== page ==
POLITICS is not a subject for the dinner table, my grandmother once told me.

And it seems, with the present state of Australian politics, it isn't a subject worthy of the back of the toilet door.

But a new novel by two of Australia's most senior political journalists - Steve Lewis and Chris Uhlmann - steps behind the toilet door, lifts the lid and exposes what lies beneath.

It may be a work of fiction, but The Marmalade Files seems to be a direct reflection of what is, and has long been, the reality of life in the corridors of power.

The pair has about 40 years of shared experience reporting from Parliament House, and it all comes together in the 311-page novel.

While the book has been walking off the shelves in the capital, Mr Uhlmann said he hoped it had wider appeal to political junkies around the country.

"I think if you are even vaguely familiar with the current political climate, and the characters we see every day on our television screens, then you would probably see some similarities between the characters in the book and reality," Mr Uhlmann said.

"We hope that the book would give readers a better feel for the whole political process.

"In the book, as in reality, there are a lot of big ambitions in politics, a lot of flawed characters.

"But after more than 20 years covering politics in Canberra, I think the majority of people are in it to help improve society - there's still a lot of honest, decent people."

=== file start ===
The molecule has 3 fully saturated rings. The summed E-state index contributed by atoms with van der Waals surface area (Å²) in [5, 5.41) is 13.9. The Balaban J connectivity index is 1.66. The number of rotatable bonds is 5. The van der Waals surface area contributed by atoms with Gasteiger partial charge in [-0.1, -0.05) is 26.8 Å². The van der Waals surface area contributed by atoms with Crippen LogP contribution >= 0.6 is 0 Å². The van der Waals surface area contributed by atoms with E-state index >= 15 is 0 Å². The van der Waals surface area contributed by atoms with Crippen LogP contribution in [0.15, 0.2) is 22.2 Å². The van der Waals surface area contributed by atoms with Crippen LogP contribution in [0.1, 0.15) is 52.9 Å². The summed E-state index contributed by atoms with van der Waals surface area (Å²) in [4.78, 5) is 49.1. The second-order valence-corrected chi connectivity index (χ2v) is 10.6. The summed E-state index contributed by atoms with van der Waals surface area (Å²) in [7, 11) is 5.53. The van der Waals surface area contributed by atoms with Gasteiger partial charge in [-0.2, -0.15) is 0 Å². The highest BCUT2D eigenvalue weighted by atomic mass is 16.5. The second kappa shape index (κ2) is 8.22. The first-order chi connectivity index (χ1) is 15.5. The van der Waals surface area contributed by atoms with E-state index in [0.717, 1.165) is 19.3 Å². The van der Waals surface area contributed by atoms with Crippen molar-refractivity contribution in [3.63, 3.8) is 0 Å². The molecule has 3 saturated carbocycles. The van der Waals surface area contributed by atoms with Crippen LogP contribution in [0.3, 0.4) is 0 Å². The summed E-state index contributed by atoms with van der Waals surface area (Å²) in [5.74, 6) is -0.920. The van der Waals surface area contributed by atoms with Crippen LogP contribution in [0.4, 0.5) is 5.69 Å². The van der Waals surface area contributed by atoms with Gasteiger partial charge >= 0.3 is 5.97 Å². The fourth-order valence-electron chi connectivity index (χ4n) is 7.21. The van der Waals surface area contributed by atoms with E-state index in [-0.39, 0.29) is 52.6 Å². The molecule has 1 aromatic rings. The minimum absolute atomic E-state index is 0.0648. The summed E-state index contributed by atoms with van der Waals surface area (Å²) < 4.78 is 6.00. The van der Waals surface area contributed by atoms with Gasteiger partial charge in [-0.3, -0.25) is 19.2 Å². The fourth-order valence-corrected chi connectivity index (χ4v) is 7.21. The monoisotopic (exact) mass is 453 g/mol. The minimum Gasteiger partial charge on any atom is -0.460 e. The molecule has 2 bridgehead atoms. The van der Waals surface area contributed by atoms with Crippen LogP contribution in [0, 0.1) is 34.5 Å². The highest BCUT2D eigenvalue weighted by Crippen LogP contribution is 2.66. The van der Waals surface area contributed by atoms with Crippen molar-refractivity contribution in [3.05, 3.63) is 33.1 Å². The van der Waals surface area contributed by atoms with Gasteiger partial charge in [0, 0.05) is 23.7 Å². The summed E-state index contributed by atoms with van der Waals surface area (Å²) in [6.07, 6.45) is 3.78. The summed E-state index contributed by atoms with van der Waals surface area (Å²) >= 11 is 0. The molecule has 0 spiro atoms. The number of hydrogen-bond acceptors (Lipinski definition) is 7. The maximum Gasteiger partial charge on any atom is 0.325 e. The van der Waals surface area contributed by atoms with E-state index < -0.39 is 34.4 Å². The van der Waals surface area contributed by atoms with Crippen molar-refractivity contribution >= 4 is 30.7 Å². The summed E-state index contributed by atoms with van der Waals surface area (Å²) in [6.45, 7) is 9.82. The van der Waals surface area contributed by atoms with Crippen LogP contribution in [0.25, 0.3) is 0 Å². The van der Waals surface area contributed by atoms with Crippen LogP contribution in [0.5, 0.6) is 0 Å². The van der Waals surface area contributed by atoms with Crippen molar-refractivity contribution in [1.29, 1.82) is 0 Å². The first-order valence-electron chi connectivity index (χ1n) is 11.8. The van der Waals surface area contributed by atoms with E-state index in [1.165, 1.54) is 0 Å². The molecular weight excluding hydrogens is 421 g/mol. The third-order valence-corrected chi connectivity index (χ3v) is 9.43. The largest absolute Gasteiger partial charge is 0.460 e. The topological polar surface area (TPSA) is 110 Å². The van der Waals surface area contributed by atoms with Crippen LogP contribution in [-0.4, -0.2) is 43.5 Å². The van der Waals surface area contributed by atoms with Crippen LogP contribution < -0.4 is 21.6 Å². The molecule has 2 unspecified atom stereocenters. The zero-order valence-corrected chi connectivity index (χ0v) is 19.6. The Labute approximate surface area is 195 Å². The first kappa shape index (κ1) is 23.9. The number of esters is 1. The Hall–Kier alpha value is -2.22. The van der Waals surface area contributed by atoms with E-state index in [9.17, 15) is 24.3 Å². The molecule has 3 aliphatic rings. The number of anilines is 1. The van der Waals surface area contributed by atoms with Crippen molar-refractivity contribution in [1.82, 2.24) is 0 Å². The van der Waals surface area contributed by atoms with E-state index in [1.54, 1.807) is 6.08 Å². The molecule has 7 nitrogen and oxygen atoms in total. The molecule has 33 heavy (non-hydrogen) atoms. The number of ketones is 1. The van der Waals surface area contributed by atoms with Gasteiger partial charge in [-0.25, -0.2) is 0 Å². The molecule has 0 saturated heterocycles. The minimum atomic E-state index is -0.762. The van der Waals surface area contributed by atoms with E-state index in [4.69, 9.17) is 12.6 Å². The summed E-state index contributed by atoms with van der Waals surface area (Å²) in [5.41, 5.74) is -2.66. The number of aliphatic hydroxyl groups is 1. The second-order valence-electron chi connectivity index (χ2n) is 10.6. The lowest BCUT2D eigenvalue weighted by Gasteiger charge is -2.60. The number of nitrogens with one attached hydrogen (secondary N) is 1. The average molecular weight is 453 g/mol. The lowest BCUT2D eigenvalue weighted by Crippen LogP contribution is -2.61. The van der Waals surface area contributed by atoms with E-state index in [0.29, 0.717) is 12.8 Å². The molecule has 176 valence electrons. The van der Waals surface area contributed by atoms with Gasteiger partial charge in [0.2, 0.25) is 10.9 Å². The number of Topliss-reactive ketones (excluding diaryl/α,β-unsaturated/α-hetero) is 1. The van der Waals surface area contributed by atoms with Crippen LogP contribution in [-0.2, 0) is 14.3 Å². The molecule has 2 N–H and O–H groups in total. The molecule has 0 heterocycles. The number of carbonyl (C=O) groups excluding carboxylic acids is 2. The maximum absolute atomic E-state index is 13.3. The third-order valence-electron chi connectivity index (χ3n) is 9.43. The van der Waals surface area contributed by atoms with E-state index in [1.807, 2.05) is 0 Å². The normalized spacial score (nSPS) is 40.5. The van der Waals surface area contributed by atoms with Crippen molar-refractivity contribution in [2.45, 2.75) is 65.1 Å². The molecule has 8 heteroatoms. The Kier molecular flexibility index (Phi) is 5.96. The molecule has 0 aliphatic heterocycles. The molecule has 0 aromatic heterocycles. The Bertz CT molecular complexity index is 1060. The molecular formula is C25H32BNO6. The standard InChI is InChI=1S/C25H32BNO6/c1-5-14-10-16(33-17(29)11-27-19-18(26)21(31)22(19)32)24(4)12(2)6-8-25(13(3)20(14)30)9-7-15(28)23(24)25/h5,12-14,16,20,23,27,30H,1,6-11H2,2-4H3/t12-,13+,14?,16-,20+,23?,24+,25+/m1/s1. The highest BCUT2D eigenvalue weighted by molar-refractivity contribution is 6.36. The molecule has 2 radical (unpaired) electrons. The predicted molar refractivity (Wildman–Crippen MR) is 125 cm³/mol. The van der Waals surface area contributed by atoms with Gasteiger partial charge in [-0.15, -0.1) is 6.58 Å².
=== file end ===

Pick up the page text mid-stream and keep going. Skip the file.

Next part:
Some of the characters may sound familiar - a foreign minister hell-bent on revenge after her (yes, her) party knifes her; a transvestite intelligence expert; and a New South Wales Labor right powerbroker with a long list of political assassinations under his belt.

Mr Uhlmann said he and Mr Lewis had always wanted to run close to the wire with the characters.

"But there is a long legal disclaimer at the start of the book outlining that these characters are certainly not real people," he said.

Part easy-reading political thriller, part social commentary, the book looks at Australia's place on the world stage and its relationships with the United States and China, Mr Uhlmann said.

"It's certainly no War and Peace," he said.

"But we wanted to deal with some of the issues we are now facing as a nation, so those big international issues, as well as the domestic political realities of a minority government and the changing landscape of the media are all part of it."



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